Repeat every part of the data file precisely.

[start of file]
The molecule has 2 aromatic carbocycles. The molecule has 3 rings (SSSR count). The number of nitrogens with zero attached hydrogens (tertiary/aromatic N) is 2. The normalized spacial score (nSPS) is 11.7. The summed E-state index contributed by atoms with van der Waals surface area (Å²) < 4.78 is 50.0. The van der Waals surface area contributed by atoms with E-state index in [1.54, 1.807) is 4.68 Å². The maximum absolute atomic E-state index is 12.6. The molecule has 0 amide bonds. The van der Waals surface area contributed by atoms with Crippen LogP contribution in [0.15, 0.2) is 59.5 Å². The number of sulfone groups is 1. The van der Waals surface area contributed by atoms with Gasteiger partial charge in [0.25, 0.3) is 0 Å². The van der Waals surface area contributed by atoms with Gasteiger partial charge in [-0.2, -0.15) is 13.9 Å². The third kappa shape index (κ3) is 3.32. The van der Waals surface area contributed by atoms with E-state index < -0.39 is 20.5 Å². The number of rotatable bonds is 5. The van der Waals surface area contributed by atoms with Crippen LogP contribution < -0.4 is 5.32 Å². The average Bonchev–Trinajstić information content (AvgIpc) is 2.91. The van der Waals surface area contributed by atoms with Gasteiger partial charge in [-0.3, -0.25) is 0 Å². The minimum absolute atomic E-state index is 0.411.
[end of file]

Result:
The molecule has 2 aromatic carbocycles. The molecule has 3 rings (SSSR count). The number of nitrogens with zero attached hydrogens (tertiary/aromatic N) is 2. The normalized spacial score (nSPS) is 11.7. The summed E-state index contributed by atoms with van der Waals surface area (Å²) < 4.78 is 50.0. The van der Waals surface area contributed by atoms with E-state index in [1.54, 1.807) is 4.68 Å². The maximum absolute atomic E-state index is 12.6. The molecule has 0 amide bonds. The van der Waals surface area contributed by atoms with Crippen LogP contribution in [0.15, 0.2) is 59.5 Å². The number of sulfone groups is 1. The van der Waals surface area contributed by atoms with Gasteiger partial charge in [0.25, 0.3) is 0 Å². The van der Waals surface area contributed by atoms with Gasteiger partial charge in [-0.2, -0.15) is 13.9 Å². The third kappa shape index (κ3) is 3.32. The van der Waals surface area contributed by atoms with E-state index < -0.39 is 20.5 Å². The number of rotatable bonds is 5. The van der Waals surface area contributed by atoms with Crippen LogP contribution < -0.4 is 5.32 Å². The average Bonchev–Trinajstić information content (AvgIpc) is 2.91. The van der Waals surface area contributed by atoms with Gasteiger partial charge in [-0.3, -0.25) is 0 Å². The minimum absolute atomic E-state index is 0.411.